The nature of human suffering can be existential, or necessary suffering that comes with war, natural disasters, loss of life, and the like. Neurotic suffering, on the other hand, is unnecessary and occurs when people struggle to resist normal levels of emotional pain.
Stress is a normal part of life, but it is the type of stress that determines how we cope. If we awfulize a stressful situation, we are less likely to manage the situation successfully.
Chronically elevated levels of cortisol, the stress hormone, can result in depression and considerable anxiety. Examples would include child abuse, elder abuse, domestic violence, POW experiences and refugee trauma, which produce prominent levels of cortisol. These situations can be considered as existential crises and create immune suppression.
Whatever the kind of abuse, be it physical, sexual, or emotional, the potential for depression and anxiety is created not only in childhood, but also in adulthood. Sometimes an abused child grows up to be abusive. An overly critical parent who may belittle a child or tell them they are worthless may diminish the child’s ability to thrive.
Some individuals may internalize their past abuse and see themselves as a failure, stupid or incompetent because they believed what they had been told. They may fear abandonment and believe the world is dangerous and therefor no one can be trusted. They may also become very clingy.
Domestic violence is defined as an “act carried out with the intention of causing physical harm or injury to another person. The best predictor of domestic violence is the existence of other previous episodes.” Most victims are women, but men are also victimized.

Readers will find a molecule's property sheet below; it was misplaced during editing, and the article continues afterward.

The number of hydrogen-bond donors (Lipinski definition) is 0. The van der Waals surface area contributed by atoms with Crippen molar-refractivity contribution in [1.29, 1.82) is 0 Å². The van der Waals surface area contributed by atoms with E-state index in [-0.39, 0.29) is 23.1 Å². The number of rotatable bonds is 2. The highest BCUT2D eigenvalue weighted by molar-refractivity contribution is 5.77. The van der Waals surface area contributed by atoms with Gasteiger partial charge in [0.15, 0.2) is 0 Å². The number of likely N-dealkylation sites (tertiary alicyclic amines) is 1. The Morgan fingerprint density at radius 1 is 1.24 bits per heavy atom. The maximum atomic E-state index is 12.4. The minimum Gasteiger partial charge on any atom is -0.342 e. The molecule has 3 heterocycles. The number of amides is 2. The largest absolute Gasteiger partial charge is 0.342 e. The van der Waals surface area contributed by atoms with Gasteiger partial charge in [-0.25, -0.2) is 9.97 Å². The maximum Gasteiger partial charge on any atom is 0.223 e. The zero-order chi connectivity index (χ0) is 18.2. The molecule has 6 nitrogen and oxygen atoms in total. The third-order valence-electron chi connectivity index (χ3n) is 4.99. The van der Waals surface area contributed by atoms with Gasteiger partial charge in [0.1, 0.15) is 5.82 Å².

Domestic abuse, one of the most common forms of abuse, happens between partners. The victim of domestic abuse may experience a partner who is constantly expressing obnoxious, hurtful words that degrade the victim. They may ridicule the victim for being sexually inadequate; they may humiliate their victim for any shortcomings and compare them unfavorably with others. Domestic violence can be most devastating to the victim and can consist of physical assault, battery, rape, imprisonment and even death.
Domestic violence can cause a sustained state of stress that is manifested as constant fear, flashbacks of past abuse, anxiety, hypervigilance, depression, nightmares and despondency. The victim’s symptoms can be identified as post-traumatic stress disorder.
Too much stress can cause a considerable release of stress hormones. However, a trauma victim can produce low levels of cortisol and overproduction of norepinephrine, which leads to a persistent state of hypervigilance as in PTSD. For example, a police officer may always sit with his back to the wall in a restaurant because he is vigilant for any sign of danger.
Abusers tend to blame their victims for their abhorrent behavior. “If she did not think to consider my feelings, I wouldn’t have reacted that way. She should know better.”
Abusers are emotionally immature and may have experienced or witnessed abuse as a child. Individuals prone to being hot-headed are more likely to engage in domestic violence. If you find yourself having difficulty understanding why a potential partner behaves in ways that seem overly reactive, beware.
Watch for explosive emotions and manipulative behaviors in others before becoming involved. Lack of emotional maturity is a symptom of a poor prognosis for a happy relationship. The narcissistic personality will always look out for themselves as opposed to a partner. And someone lacking empathy is a poor predictor of a healthy individual. Above all, if you are in an abusive relationship, get help by involving the police and get counseling for yourself and your partner.
Dr. Lynda M. Gantt, Ph.D., is a licensed marriage and family therapist in Santa Maria.